The investigation began with collecting all the available statistics e.g., game results, odds, sides, and dates resulting in more than 600 rows of data to analyze. The data range from the NHL and NBA playoff seasons 18/19-19/20, which covers a total of 328 games. 164 games were played with the audience, resulting in a total of 3.151.329 supporters during the 18/19 seasons in NBA and NHL.
|Sport||Supporters||Avg. of supporters pr. game|
The dataset gave an opportunity to identify irregularities in the game metrics before and during the pandemic. This gave an opportunity to see which game metrics were affected most by the pandemic. These findings will be elaborated on in the latter part of this article. All data were extracted from Bet36z5 and FlashScore.
The actual game data is only one side of the coin. In order to see the whole picture, one needs to understand how the players actually feel, when playing on empty fields without roaring fans and an intense atmosphere. A study released from Stanford University and Strava (an online social exercise platform), showed that 1 in 5 athletes reported difficulty exercising related to mental health and motivation. Furthermore, did the study reveal that before COVID-19 restrictions, 3.9% of athletes reported feeling down or depressed more than half the days in a week compared to 22.5% during COVID-19 restrictions, a stunning 5.8X increase.
The study did also conclude that before COVID-19 restrictions 4.7% of athletes felt nervous/anxious more than half the days in a week compared to 27.9% during COVID-19 restrictions, a 5.9X increase.
The numbers above correlate with what the players themselves express, e.g. did the LA Clippers forward, Paul George, tell about his mental health problems, saying he felt trapped and isolated in the bubble.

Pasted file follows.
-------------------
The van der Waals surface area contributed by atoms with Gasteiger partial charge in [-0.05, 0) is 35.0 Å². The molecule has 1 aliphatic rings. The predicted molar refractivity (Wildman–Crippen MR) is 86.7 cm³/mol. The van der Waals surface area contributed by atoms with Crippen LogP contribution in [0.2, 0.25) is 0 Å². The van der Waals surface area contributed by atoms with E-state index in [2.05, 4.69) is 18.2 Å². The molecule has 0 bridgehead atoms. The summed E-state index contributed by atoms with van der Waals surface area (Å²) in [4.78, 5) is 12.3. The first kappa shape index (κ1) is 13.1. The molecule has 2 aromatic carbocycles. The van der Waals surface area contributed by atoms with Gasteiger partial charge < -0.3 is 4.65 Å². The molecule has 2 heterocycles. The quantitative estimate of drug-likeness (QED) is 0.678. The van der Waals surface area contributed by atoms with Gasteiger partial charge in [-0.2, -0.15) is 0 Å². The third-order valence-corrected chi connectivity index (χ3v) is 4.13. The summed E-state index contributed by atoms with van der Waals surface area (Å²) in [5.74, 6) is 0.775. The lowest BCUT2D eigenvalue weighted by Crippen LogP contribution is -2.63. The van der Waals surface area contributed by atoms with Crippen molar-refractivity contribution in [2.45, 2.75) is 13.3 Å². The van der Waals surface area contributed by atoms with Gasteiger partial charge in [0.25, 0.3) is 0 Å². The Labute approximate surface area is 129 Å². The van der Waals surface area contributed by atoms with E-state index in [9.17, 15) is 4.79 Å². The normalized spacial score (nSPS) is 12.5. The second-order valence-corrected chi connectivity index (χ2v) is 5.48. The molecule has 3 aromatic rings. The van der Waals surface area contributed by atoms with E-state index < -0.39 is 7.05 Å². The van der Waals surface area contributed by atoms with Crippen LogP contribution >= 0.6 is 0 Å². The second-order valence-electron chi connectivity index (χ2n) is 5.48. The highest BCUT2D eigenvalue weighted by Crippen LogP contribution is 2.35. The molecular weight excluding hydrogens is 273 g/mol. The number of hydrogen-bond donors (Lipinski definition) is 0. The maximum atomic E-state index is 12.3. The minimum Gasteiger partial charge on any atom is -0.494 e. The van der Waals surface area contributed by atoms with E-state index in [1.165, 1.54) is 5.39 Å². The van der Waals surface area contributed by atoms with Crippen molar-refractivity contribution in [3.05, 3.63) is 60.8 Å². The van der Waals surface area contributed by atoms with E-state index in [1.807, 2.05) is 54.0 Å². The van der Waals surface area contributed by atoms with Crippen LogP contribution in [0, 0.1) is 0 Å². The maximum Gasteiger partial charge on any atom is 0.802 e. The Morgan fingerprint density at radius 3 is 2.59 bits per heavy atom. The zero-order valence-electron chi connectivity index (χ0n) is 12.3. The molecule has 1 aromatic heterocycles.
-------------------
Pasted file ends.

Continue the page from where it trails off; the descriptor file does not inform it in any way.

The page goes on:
“I underestimated mental health,” George said. “I had anxiety. A little bit of depression. Us being locked in here. Whether I was the first to say it or not, we’re all dealing with it.”
It is obvious that the pandemic has taken a mental health toll on both professional athletes and amateur athletes as well, but the numbers are startling given that regular exercise is scientifically proven to help mitigate mental health problems like anxiety and depression.
Megan Roche, a clinical researcher at Stanford and a lead author on the study also commented on their findings:
“What was most shocking was the magnitude of that. It’s very rare, in these sorts of studies, to see things like ‘six times increase’ and ‘seven times increase’ and just to see the staggering numbers we were seeing.”
It is unforeseen consequences that the pandemic brings along and there is a clear connection between the mental health of players and their abilities on the field. Playing without home advantage or any audience at all could have a major impact on the games and end scores that we have seen. One might argue that the players could have a slight edge not be under stress and pressure. Some were missing their families and loved ones which could have had a negative effect on the field. Despite all the negative impact, COVID-19 had on the players and the coaches, there is still some positive feedback. E.g. did Vegas Golden Knights coach Pete DeBoer state that